Source:©2018 THE NEW YORK TIMES
President Donald Trump lashed out at unauthorized immigrants during a White House meeting Wednesday, warning in front of news cameras that dangerous people were clamoring to breach the country's borders and branding such people "animals."
During a round-table discussion on California’s so-called sanctuary laws at the White House on Wednesday, President Trump warned of dangerous people clamoring to breach the nation’s borders: "These aren’t people, these are animals." Credit: Doug Mills/The New York Times
Source: ©2018 THE NEW YORK TIMES
Trump's comments came during a round-table discussion with state and local leaders on California's sanctuary laws, which strictly limit communication between local law enforcement and federal immigration officers, and which the Trump administration is suing to invalidate. It was hardly the first time the president has spoken in racially fraught terms about immigrants, but it underscored his anger about unchecked immigration - the animating issue of his campaign and his tenure so far - and his frustration that he has not been able to do more to seal the nation's borders.
As he has in numerous private meetings with his advisers at the White House, Trump used the session to vent about the nation's immigration laws, calling them "the dumbest laws on immigration in the world." He exhorted his administration to "do much better" in keeping out undesirable people, including members of transnational gangs like MS-13.
"We have people coming into the country, or trying to come in - we're stopping a lot of them," Trump said in the Cabinet Room during an hourlong meeting that reporters were allowed to document. "You wouldn't believe how bad these people are. These aren't people, these are animals, and we're taking them out of the country at a level and at a rate that's never happened before."
Trump's remarks came as the local officials invited for the event took turns praising his immigration policies and lamenting California's law, arguing it was making it more difficult for their communities to find and deport criminals.
Sheriff Margaret Mims of Fresno County said the statute barred Immigration and Customs Enforcement authorities from using her databases "to find the bad guys," or from entering prisons to locate people who might be in the country illegally.
"It's really put us in a very bad position," Mims said.
"It's a disgrace," Trump answered, "and we're suing on that."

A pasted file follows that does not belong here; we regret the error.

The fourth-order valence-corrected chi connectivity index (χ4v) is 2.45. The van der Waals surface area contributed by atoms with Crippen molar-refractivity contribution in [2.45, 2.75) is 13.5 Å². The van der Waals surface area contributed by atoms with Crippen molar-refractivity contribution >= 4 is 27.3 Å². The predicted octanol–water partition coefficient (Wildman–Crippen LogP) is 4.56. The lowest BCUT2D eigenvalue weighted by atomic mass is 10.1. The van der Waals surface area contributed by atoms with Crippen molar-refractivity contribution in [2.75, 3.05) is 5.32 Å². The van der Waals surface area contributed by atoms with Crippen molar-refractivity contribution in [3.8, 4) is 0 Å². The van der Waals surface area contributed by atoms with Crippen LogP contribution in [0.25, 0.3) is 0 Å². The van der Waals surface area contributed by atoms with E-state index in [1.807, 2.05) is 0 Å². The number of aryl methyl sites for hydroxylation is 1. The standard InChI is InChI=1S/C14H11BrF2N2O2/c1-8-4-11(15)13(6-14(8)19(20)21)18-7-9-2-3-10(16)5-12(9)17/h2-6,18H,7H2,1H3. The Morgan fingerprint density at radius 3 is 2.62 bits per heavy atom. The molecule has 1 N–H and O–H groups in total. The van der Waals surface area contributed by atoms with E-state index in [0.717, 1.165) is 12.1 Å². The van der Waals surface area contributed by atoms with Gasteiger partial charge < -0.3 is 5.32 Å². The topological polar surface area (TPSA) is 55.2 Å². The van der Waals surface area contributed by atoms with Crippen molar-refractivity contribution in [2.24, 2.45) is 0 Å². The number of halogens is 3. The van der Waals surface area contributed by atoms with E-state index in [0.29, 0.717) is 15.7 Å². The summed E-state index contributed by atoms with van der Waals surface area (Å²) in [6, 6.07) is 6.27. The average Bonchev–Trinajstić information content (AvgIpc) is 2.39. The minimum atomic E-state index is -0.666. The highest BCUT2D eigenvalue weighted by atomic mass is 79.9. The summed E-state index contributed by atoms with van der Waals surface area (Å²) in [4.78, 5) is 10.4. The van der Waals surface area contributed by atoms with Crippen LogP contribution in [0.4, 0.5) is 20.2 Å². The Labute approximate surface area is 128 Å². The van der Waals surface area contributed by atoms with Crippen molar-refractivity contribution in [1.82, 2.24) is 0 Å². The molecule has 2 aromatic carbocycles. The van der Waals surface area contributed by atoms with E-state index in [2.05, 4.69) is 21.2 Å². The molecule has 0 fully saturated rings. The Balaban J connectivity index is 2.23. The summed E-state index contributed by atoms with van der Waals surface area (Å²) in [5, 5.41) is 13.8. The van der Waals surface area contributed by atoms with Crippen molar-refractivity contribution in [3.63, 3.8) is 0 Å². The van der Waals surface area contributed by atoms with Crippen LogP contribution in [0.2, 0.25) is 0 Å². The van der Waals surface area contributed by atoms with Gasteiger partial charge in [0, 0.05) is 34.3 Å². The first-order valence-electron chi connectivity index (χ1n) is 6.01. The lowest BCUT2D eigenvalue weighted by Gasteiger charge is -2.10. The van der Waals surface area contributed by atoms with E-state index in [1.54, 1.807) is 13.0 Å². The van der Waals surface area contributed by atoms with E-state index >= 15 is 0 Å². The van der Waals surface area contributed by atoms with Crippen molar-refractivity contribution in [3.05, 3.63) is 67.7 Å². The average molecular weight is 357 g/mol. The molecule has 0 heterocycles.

The president's language and his focus on California drew a sharp rebuke from Jerry Brown, the state's Democratic governor.
"Trump is lying on immigration, lying about crime and lying about the laws of California," Brown said in a statement. "Flying in a dozen Republican politicians to flatter him and praise his reckless policies changes nothing. We, the citizens of the fifth-largest economy in the world, are not impressed."
During the session, Trump suggested that the mayor of Oakland, California, should be charged with obstruction of justice for warning her constituents in February of an impending large-scale immigration raid and arrests.
"You talk about obstruction of justice," said the president, who is himself the subject of a special counsel's investigation into whether he sought to thwart a federal examination of Russia's meddling in the 2016 elections. "I would recommend that you look into obstruction of justice for the mayor of Oakland."
Turning to Jeff Sessions, his attorney general, who sat at the other end of the large wooden conference table, Trump said: "Perhaps the Department of Justice can look into that."
The round table took place exactly one week after Trump used a closed-door Cabinet meeting to castigate Kirstjen Nielsen, the secretary of homeland security, for failing to do enough to crack down at the border. On Wednesday, Nielsen said little when called upon to speak, other than to thank Trump for his leadership on the issue.
"You're doing a good job, and it's not an easy job," Trump told Nielsen.
He alluded to a recent push by his administration that parents be separated from their children when families cross illegally into the United States, but blamed Democrats - many of whom have vehemently opposed the practice - for the new policy.
"I know what you're going through right now with families is very tough, but those are the bad laws that the Democrats gave us," Trump said. "We have to break up families. The Democrats gave us that law."
The president also took aim at Mexico as unhelpful on immigration.
"Mexico does nothing for us," Trump said. "Mexico talks, but they do nothing for us, especially at the border. Certainly don't help us much on trade, but especially at the border, they do nothing for us."
His harsh criticism came as American and Mexican officials were at a critical stage in their efforts to renegotiate the North American Free Trade Agreement.
Trump's heated remarks on immigration, both private and public, appear to have resonated with his advisers, who have been moving to put in place ever-stricter policies in line with the president's vision. Sessions said the Justice Department would be adding immigration judges and prosecuting twice as many immigration cases this year.
"The president has made clear to all of us that we have to do better," he said. "We are going to do better."
The attorney general, a former senator who helped to derail previous attempts at revamping immigration laws, also expressed hope that a legislative overhaul could be enacted this year, although Republicans on Capitol Hill have shown little appetite for undertaking one.
"This is the year that we have to move Congress," Sessions said.
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